Shorter weeks can equal better productivity
It's been proven that happier employees are more productive employees, and many executives and human resource experts have said workers who enjoy more personal time tend to get more done when they are at work. Yet, most Americans are still on a five-day workweek.
There is no question that people are not machines.
"If they try to work all the time, they not only become less efficient, but they get less done in more time," said Louis Maltby, president of the National Workrights Institute. "People who take two weeks off every year get much more done than people who never vacation."
It is hard to get everything done in a two-day weekend. It used to be that when people took Friday off, it might have been a problem, but that's not the case anymore, according to Maltby.
"If you're taking Friday off and something comes up that won't wait until Monday, you have your cell phone, you have email and you have text messaging. Your boss can get a hold of you and you can take care of whatever needs to be taken care of even if you're not in the office," Maltby said.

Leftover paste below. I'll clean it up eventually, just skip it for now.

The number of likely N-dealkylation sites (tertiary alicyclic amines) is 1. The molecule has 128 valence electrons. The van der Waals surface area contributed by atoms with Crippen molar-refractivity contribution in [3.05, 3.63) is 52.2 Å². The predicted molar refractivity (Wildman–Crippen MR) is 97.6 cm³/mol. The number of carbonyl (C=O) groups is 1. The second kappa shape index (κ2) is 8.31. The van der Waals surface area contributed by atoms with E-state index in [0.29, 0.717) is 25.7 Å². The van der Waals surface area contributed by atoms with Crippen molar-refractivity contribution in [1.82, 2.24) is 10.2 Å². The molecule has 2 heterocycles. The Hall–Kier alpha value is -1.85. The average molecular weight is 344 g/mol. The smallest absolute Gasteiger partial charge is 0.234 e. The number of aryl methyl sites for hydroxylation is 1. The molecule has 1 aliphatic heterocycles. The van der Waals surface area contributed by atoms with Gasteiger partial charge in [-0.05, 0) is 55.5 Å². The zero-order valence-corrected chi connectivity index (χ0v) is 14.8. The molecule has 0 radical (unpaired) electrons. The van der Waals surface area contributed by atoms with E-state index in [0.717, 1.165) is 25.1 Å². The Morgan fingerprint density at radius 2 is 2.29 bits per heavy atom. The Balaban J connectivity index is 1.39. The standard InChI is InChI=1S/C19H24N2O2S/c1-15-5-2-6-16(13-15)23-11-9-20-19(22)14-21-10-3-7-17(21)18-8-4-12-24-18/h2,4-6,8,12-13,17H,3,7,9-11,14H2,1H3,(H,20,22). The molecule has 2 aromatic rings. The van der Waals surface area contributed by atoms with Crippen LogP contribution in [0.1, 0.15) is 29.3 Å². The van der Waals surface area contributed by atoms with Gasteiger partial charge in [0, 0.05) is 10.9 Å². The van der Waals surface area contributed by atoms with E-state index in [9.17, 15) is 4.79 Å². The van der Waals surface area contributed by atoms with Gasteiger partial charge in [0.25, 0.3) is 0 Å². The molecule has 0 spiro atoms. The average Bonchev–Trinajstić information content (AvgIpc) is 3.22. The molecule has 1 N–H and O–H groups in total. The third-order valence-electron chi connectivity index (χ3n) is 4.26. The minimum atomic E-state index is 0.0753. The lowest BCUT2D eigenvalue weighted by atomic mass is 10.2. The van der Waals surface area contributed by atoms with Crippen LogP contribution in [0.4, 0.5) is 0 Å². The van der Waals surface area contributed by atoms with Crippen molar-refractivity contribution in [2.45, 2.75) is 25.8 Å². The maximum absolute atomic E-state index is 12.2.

Most employees are responsible. They know what they need to get done, he added.
"If they have to get it done in four days rather than five, they'll work a little harder. They'll be more efficient because they want to get the job done," Maltby said. "There are a lot of things you can't get done on a weekend. People will be much better off having time off during the week to take care of things they can't do on a Saturday or Sunday."
While it's tough to directly graph how a four-day workweek would effect morale and productivity, it is not a secret that people who are feeling less pressured and better about their lives are more engaged and they work harder.
"Happy workers get more work done than miserable workers," Maltby said.